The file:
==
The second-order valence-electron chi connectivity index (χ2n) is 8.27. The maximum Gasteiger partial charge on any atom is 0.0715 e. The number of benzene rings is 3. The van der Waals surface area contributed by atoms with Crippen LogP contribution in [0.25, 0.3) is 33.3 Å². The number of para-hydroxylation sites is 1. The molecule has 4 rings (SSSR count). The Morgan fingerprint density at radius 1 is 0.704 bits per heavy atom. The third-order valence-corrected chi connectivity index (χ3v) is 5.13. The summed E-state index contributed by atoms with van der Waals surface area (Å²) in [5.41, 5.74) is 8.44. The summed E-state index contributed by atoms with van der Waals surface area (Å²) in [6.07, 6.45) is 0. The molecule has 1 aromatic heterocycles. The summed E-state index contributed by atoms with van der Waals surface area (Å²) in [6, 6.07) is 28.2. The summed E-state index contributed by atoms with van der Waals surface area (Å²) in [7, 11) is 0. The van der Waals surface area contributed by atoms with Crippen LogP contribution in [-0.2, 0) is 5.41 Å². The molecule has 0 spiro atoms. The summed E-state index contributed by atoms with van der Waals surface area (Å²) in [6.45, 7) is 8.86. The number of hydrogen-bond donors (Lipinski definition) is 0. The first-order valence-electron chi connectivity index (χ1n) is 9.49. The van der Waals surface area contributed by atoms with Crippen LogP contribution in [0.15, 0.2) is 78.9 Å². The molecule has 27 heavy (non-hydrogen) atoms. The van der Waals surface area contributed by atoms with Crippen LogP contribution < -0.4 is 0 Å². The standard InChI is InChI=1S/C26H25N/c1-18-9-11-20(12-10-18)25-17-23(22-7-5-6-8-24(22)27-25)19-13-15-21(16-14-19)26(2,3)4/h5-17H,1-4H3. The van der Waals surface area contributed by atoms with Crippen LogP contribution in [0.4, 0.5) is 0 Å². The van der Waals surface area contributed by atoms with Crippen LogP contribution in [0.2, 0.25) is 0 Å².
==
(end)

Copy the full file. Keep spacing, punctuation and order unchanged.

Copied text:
The second-order valence-electron chi connectivity index (χ2n) is 8.27. The maximum Gasteiger partial charge on any atom is 0.0715 e. The number of benzene rings is 3. The van der Waals surface area contributed by atoms with Crippen LogP contribution in [0.25, 0.3) is 33.3 Å². The number of para-hydroxylation sites is 1. The molecule has 4 rings (SSSR count). The Morgan fingerprint density at radius 1 is 0.704 bits per heavy atom. The third-order valence-corrected chi connectivity index (χ3v) is 5.13. The summed E-state index contributed by atoms with van der Waals surface area (Å²) in [5.41, 5.74) is 8.44. The summed E-state index contributed by atoms with van der Waals surface area (Å²) in [6.07, 6.45) is 0. The molecule has 1 aromatic heterocycles. The summed E-state index contributed by atoms with van der Waals surface area (Å²) in [6, 6.07) is 28.2. The summed E-state index contributed by atoms with van der Waals surface area (Å²) in [7, 11) is 0. The van der Waals surface area contributed by atoms with Crippen LogP contribution in [-0.2, 0) is 5.41 Å². The molecule has 0 spiro atoms. The summed E-state index contributed by atoms with van der Waals surface area (Å²) in [6.45, 7) is 8.86. The number of hydrogen-bond donors (Lipinski definition) is 0. The first-order valence-electron chi connectivity index (χ1n) is 9.49. The van der Waals surface area contributed by atoms with Crippen LogP contribution in [0.15, 0.2) is 78.9 Å². The molecule has 27 heavy (non-hydrogen) atoms. The van der Waals surface area contributed by atoms with Crippen LogP contribution < -0.4 is 0 Å². The standard InChI is InChI=1S/C26H25N/c1-18-9-11-20(12-10-18)25-17-23(22-7-5-6-8-24(22)27-25)19-13-15-21(16-14-19)26(2,3)4/h5-17H,1-4H3. The van der Waals surface area contributed by atoms with Crippen LogP contribution in [0.4, 0.5) is 0 Å². The van der Waals surface area contributed by atoms with Crippen LogP contribution in [0.2, 0.25) is 0 Å².